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A recent Freedom of Information Act filing has revealed that Apple's ambitions still extend into cardiac monitoring technologies, with meetings scheduled between the Apple Watch maker and the U.S. Food and Drug Administration over the summer of 2016 regarding a pair of devices.
One of the emailsobtained by Mobihealthnews is from Apple ex-general counsel and current attorney in the company's health division Robin Goldstein, and was sent to FDA Associate Center Director for Digital Health Bakul Patel.
"Apple is here all the time" - FDA staffer
"As we discussed, I think this will be an introductory meeting where we will want to talk about two possible (and related) products in the cardiac space," wrote Goldstein. "As well as the associated regulatory and quality systems and requirements."
Also invited to the "Apple introductory meeting - cardiac space" meeting were three FDA executives. Deputy Director of Science William Maisel, Cardiac Diagnostic Device Branch Chief Linda Ricci, and Director of Neurological and Physical Medicine Devices Carlos PeÃ±a, were all invited to attend the introductory meeting.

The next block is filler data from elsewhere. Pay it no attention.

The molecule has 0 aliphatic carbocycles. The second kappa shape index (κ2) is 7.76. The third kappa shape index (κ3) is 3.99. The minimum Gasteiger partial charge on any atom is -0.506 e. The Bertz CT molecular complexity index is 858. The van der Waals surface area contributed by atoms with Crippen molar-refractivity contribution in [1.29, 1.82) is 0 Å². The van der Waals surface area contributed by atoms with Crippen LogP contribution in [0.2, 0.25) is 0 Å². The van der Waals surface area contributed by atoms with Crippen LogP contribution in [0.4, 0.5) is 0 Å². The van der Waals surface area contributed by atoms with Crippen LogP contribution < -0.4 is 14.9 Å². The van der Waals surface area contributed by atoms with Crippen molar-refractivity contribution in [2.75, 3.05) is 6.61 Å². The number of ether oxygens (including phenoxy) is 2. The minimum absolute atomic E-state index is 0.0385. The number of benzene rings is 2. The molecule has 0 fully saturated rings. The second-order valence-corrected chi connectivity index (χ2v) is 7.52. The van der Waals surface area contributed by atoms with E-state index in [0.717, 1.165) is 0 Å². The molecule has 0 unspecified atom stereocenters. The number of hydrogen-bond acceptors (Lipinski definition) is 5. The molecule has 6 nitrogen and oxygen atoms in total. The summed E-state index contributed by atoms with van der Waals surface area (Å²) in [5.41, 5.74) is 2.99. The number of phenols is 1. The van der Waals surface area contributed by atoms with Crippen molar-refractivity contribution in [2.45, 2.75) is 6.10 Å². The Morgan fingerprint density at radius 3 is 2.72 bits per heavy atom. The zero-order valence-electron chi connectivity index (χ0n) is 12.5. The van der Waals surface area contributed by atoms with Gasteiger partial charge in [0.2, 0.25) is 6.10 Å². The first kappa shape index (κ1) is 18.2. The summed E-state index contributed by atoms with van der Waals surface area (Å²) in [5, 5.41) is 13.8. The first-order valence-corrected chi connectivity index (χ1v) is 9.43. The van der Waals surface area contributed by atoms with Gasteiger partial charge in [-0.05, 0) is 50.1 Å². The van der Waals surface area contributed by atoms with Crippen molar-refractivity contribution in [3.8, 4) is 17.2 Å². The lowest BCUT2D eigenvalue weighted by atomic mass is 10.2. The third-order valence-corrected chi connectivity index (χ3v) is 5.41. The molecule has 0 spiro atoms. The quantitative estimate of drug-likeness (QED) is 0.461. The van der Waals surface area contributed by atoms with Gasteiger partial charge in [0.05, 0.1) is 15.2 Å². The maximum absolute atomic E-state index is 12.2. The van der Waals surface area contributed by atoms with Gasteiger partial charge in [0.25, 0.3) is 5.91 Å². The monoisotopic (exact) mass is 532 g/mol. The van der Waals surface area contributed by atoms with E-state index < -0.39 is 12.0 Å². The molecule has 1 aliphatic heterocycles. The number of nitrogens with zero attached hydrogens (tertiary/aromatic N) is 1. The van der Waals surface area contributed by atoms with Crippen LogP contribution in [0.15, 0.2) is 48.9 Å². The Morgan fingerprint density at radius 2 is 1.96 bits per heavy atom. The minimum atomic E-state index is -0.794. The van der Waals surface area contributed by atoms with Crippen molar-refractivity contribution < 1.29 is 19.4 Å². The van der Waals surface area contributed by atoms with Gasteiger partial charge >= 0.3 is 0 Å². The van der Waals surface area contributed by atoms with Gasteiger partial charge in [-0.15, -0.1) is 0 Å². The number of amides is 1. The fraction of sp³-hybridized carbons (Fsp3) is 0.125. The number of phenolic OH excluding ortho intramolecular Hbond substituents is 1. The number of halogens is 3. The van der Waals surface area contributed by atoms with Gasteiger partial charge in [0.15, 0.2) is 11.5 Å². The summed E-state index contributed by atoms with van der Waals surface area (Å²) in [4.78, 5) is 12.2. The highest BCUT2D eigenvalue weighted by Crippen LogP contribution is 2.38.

A fourth executive was invited to the meeting — FDA Director for the Center for Devices and Radiological Health Dr. Jeffrey Shuren was mentioned as well, but not immediately included in the invitation because of an Apple "concern" which was redacted by the FDA prior to release, presumably because Shuren's calendar is public.
Later in the email chain, the meeting was retitled to "Mobile medical apps" and Shuren was confirmed to attend. Ultimately, the meeting was cancelled.
"We agree it makes sense to cancel the planned Monday meeting and reschedule a smaller meeting to discuss how Apple may engage with the FDA in a way that's 'non-regulatory'," Goldstein emailed Patel. "So we can learn about your processes and thinking, and vice versa."
While AppleInsider was not able to confirm that a follow-up meeting took place on this particular topic in even an obfuscated fashion, sources inside the FDA tell us that "Apple is here all the time" discussing "a Parkinson's project, and SaMD (software as a medical device) in general."
Apple's ambitions with health monitoring aren't a secret. The sensors on the Apple Watch interface with the Health app on the iPhone to track a user's fitness efforts, and Apple's ResearchKit can utilize this data with user permission as well.
"We've gotten into the health arena and we started looking at wellness, that took us to pulling a string to thinking about research," said Apple CEO Tim Cook in an interview in August. "Pulling that string a little further took us to some patient-care stuff, and that pulled a string that's taking us into some other stuff."